Stimulation of autophagy generally improves cardiac function by removing accumulated misfolded proteins, dysfunctional mitochondria and damaged DNA, thereby improving the overall cellular environment and alleviating aging-associated pathology in the heart. Considerable evidence also points to moderate up-regulation of neuronal autophagy as a rational strategy for prevention of neurodegenerative disorders. Hence, autophagy may mediate some of the neuroprotective benefits of ketogenic diets.
While the ketone production and active autophagy that occur during a ketogenic diet are highly beneficial, continuously maintaining a very low-carbohydrate ketogenic diet—such as a carbohydrate intake as low as 5 percent of calories—can result in vitamin and mineral deficiencies due to inadequate intake of vegetables. Thus, when undertaking a ketogenic diet, an extremely low carbohydrate intake of 5 percent of calories should be avoided. Ketogenic diets that contain around 20 percent of calories as carbohydrates should be adequate to prevent micronutrient deficiencies. A recent article on carbohydrate needs suggested “an initial carbohydrate intake target of 100 grams per day”—about 20 percent of calories.3 (There are about 50 grams of carbohydrates in one potato, one sweet potato, one slice of bread, one serving of cooked oatmeal and one serving of cooked rice.)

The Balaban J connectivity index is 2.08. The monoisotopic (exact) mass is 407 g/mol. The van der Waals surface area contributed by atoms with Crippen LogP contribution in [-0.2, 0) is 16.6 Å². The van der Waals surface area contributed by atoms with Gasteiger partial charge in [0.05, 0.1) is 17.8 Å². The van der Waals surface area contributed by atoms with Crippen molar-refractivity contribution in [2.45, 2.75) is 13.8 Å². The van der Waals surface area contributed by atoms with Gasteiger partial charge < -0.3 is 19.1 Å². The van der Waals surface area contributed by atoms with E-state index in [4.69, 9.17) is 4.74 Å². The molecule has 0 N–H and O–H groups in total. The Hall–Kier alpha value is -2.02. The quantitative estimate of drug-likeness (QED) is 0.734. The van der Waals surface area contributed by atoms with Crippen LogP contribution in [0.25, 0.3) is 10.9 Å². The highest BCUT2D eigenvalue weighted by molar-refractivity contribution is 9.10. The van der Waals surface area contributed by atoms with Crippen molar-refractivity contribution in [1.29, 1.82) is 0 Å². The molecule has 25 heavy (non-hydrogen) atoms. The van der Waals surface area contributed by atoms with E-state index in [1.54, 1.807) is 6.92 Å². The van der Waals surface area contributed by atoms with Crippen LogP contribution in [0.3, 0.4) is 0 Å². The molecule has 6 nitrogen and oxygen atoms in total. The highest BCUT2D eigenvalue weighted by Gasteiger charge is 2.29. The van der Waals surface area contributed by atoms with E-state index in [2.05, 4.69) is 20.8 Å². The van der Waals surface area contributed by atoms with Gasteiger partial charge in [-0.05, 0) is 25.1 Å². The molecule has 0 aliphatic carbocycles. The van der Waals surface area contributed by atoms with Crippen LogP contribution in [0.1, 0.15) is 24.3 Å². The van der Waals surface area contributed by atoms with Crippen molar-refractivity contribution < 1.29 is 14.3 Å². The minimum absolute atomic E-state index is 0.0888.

Other strategies to induce autophagy and produce ketones while avoiding the problems of nutrient deficiencies that may occur during a continuous ketogenic diet include engaging in intermittent fasting (limiting food intake to four to eight hours per day) or undertaking a ketogenic (high-fat, low-carbohydrate) diet for eighteen to twenty-eight hours just one or two days per week. Autophagy can also be activated by intense exercise. Certain foods, including turmeric, ginger, ginseng, elderberries, green tea and coffee help activate autophagy, and it can be helpful to consume fats before carbs.
CAPRYLIC AND CAPRIC FATTY ACIDS